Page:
By Samsudeen Sarr
Many Gambians I posed this question to merely expressed their misunderstanding of the word or their unfamiliarity with the case. But having watched the Gambian president labouriously struggle with reading some simple English words and sentences and embarrassingly mispronouncing commonly-used expressions and phrases, I am somehow counter-intuitively predisposed to assume him an invalid, hinging on clinical dyslexia.
Dyslexia is a brain disorder that makes it difficult for those affected to learn to read or interpret words, letters and other symbols, but are not necessarily unintelligent people.
Over 40 million Americans are confirmed dyslexic victims including prominent celebrities such as Anderson Cooper (CNN), Justin Timberlake (musician), Henry Winkler (actor), Steven Spielberg (film writer, director and producer), the late Muhammed Ali (boxer), Whoopi Goldberg (comedian and actress) and many more successful men and women.
All these people have confessed their harrowing experiences, living and growing up with the handicap and how they had eventually succeeded in overcoming their difficulties although after grueling attempts to hide it from the public and even their charitable teachers to avoid the “stupidity stigma”.
Until recently when doctors discovered the defect as a natural condition, little or no scientific remedies were explored to deal with it, attributing the abnormality to utter stupidity.
But thanks to modern science and technology, successful educational antidotes have now been put in place to help sufferers. Anderson Cooper in sharing his experience explained how as a top-class journalist, he still relies on a team of hired readers and interpreters to help him in his presentations, including the CNN programme he anchors, Anderson Cooper 360°. Modern devices have also been invented to assist affected CEOs in their everyday businesses. So, like I said, it has nothing to do with a person’s level of intelligence and productivity especially those engaged in their fields of fascination that I am afraid is outside the orbit of a head of state.
In the 2018 Hollywood movie, Night School, comedian and actor Kevin Hart played the part of a young man Teddy Walker, who after dropping out of school later decided to go back and take night classes for his General Education Development. However, shortly after the commencement of classes it dawned on him that he was suffering from both dyslexia and dyscalculia, with the latter being another mental disorder impeding people’s ability to understand numbers and simple arithmetic. Actor Henry Winkler suffers from the acute form of the problem.
President Barrow often applauded as once a successful rent-collector in the best moments of his adult life, keeping balanced sheets of sizable accounts, cannot possibly suffer from dyscalculia. So it is only the dyslexia condition of our “business tycoon” now president, I want us to scrutinise.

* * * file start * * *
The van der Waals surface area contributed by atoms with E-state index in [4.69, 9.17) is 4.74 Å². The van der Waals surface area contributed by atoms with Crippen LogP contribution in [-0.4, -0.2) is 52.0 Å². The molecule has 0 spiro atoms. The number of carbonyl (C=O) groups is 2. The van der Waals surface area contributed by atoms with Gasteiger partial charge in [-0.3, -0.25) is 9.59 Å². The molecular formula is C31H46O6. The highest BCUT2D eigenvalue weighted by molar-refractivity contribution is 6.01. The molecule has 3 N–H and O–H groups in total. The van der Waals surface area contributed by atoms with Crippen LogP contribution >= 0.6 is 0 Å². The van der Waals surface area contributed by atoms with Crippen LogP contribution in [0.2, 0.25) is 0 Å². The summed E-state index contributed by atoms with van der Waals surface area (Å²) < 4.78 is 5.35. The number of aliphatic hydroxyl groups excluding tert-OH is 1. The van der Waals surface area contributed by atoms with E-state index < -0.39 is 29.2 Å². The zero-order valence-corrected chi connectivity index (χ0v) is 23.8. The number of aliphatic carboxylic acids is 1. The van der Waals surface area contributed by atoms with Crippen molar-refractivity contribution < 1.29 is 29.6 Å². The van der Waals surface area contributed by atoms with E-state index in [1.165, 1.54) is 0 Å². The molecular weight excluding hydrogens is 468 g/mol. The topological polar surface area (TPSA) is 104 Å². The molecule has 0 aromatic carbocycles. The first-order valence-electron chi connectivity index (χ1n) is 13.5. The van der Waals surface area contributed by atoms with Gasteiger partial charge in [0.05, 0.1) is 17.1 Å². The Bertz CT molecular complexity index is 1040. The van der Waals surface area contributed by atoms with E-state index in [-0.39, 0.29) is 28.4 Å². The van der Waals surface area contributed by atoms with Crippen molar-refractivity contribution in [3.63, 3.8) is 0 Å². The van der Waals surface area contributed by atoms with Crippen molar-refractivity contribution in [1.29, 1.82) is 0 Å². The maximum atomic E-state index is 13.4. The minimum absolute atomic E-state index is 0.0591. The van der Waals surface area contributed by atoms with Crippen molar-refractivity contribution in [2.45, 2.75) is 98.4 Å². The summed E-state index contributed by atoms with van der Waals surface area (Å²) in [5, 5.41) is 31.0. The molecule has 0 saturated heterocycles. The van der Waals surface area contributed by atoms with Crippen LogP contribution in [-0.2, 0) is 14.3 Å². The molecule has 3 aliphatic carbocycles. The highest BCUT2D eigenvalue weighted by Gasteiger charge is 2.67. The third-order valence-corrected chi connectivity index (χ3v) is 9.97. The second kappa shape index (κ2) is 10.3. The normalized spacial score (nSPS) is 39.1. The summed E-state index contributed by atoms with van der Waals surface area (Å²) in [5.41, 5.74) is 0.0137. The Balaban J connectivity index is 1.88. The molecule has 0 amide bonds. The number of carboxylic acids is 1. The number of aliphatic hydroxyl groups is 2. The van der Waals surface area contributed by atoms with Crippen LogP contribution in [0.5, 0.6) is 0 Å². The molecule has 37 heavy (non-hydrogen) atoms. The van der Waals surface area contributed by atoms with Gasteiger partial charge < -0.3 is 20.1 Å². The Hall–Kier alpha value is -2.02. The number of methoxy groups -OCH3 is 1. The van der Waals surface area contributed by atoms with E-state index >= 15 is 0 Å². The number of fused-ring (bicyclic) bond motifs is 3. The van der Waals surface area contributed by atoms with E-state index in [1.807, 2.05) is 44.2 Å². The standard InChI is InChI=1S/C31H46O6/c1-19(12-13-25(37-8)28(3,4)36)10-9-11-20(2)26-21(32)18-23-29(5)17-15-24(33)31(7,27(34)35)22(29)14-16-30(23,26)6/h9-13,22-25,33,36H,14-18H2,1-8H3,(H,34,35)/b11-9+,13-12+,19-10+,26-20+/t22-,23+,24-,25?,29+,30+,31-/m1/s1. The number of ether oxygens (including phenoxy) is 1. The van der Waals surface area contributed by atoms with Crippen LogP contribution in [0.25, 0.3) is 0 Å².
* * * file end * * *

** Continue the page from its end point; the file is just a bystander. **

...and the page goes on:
Apparently many Africans or Gambians are unaware of this natural disorder which is tantamount to someone being born blind or deaf and having, like I said, nothing to do with a person’s intellectual ability. Notwithstanding I stand to register my concern over whether a dyslexic person can be an effective president, bearing in mind the continuous volume of written materials given tohim for reading, comprehension, interpretation and action. There is no excuse or second-guessing about how a dependable “team” is always at his disposal for necessary guidance. If that should be the answer then we might as well forgo electing presidents and start electing a board of governors.
But I think it should be obligatory for every head of state to prove his ability to read rapidly with perfect comprehension faculty and an informed-decision-making capability on every policy, treaty or suggestion written and submitted on the spot. Two heads of state are sometimes duty bound to confidentially or secretly meet on consultations and deliberations exclusively restricted to only the two of them, where they would read, discuss and agree on policies before notifying their government agencies. If Barrow is dyslexic then The Gambia will logically be at the mercy of crafty leaders, always driven by their national interests first before the mutual or collective ones.
Subjected to confirmation, witnesses claiming to have access to State House activities have reported incidences where the president was repeatedly coached in a series of rehearsals to make him satisfactorily read prepared speeches before he is trusted to deliver the final message for recording; and even with all the run-throughs, the coaches would out of hopelessness settle for one or two mispronounced words or phrases that just wouldn’t sink in. I have always been avoiding to raise this observation about President Adama Barrow but when I lately saw his struggle to read ordinary words like “Addis Ababa” and “money laundering” and still got them wrong, I decided it was now time to raise my concern about the possibility of his tribulations with dyslexia.
It wouldn’t be fair to conclude without drawing the attention of my readers to President Barrow’s impressive confidence, eloquence and passion as a normal crafty politician every-time he speaks in the local languages, and yes, from a laudable mind of a rare-multilingual person. Bur additionally, if it is left to my single vote to elect a president into office, no matter how well educated the person, the dyslexic contender will never have it.
Samsudeen Sarr is an author and former Gambian diplomat at the UN.